(Reuters) - New Jersey Governor Chris Christie has won agreement from the state's teachers union on a "roadmap" for addressing its massive pension problem, a dramatic turn in a long-bitter relationship between the two camps.
Christie, a Republican weighing a bid for the White House in 2016, will reveal the development formally in his annual budget address on Tuesday afternoon in Trenton, the state capital, his office said in a statement.
Christie and the New Jersey Education Association have had an acrimonious relationship since he was elected governor in 2009, repeatedly clashing over his efforts to curtail benefits and overhaul tenure rules.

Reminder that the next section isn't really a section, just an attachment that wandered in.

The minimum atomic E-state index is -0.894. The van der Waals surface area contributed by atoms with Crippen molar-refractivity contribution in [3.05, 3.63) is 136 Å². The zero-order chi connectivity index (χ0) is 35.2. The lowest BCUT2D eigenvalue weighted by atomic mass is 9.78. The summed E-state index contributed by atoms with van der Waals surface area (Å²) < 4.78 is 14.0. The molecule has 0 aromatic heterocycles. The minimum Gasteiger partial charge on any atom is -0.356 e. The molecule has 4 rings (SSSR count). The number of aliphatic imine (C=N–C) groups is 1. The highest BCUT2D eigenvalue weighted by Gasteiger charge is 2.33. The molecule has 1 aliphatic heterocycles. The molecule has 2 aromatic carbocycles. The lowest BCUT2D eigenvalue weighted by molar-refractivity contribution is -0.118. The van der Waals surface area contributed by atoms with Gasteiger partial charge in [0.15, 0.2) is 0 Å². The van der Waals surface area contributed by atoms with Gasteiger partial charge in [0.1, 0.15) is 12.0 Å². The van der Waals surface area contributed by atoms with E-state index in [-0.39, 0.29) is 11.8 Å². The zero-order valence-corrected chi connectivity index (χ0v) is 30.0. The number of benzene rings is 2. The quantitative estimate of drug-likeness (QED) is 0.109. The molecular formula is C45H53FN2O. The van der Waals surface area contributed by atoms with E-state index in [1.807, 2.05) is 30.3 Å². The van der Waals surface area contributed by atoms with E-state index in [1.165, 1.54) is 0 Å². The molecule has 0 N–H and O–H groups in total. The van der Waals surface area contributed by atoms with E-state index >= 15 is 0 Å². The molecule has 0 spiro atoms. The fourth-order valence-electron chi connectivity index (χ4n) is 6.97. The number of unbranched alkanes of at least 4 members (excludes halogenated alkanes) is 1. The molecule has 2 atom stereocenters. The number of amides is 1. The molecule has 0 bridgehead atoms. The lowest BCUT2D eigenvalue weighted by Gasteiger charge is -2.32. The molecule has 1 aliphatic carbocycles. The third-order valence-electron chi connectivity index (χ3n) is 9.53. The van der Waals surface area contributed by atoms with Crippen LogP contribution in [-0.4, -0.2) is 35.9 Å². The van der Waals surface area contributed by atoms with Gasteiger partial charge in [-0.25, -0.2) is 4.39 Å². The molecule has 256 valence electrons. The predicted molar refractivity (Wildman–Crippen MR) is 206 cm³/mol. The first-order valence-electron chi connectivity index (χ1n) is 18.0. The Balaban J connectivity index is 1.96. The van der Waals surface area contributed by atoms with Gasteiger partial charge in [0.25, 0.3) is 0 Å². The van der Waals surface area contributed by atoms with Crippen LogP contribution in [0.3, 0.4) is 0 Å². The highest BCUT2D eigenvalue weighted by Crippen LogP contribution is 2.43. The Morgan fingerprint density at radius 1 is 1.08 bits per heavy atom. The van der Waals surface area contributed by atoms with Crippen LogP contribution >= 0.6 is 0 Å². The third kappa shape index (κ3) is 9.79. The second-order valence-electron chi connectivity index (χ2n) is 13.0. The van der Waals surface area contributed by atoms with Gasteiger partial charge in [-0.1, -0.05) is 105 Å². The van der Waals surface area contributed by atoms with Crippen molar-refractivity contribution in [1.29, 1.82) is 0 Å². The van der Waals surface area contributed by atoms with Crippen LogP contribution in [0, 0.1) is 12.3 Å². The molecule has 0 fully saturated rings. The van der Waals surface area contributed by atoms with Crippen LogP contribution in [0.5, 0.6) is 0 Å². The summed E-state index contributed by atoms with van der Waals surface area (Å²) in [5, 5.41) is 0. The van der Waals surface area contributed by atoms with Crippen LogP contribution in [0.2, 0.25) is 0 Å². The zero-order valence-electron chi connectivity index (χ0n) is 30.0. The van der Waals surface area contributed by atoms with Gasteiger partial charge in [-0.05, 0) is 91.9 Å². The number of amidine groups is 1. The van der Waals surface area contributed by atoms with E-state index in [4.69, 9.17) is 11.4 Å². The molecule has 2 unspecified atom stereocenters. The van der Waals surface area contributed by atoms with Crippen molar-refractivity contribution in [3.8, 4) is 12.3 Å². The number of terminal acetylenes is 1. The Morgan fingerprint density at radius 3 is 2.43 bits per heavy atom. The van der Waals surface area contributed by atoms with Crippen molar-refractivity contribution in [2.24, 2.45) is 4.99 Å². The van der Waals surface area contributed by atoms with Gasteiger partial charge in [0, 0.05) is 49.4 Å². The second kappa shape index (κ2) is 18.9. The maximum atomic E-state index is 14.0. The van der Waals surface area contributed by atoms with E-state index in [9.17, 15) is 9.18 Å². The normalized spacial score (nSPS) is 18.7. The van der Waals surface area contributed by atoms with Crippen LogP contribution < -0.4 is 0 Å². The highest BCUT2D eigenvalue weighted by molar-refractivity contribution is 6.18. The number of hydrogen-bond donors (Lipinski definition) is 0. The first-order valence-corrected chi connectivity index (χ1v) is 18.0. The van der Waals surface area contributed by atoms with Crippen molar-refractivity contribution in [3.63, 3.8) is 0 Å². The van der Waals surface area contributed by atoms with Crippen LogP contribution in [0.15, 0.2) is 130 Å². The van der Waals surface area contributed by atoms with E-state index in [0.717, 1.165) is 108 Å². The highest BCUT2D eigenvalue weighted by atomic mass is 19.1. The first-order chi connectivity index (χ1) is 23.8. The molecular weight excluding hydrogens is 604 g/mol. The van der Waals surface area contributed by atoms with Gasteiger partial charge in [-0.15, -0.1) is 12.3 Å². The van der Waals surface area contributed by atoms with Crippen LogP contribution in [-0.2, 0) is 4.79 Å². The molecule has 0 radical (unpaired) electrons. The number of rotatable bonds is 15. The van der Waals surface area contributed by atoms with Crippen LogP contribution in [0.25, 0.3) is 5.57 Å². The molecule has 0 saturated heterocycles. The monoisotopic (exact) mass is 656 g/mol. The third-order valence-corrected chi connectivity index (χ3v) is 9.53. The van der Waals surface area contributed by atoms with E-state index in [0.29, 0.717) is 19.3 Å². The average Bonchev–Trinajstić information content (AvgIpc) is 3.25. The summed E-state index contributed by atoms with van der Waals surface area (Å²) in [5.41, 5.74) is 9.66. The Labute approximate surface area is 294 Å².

"I know we can get this done," Christie will say in his budget speech, according to excerpts sent by his office. "We have proven time and again that even when we look like we're not going to make it work and that politics and partisan interests have won, we flip the script."
Christie will announce at 2 p.m. that the union has "now come to the table and has signed on to and endorsed a roadmap for reform," his office said.
The union had no immediate comment on the governor's statement.
The development comes a day after Christie was dealt a setback by a state court judge, who ruled that his plan to cut $1.6 billion of contributions to the state retirement system violated the state constitution. The cuts were one of the lynchpins in his effort to close a $2.7 billion budget gap projected through fiscal 2015.
(Reporting by Luciana Lopez; Writing by Dan Burns and Megan Davies; Editing by Dan Grebler)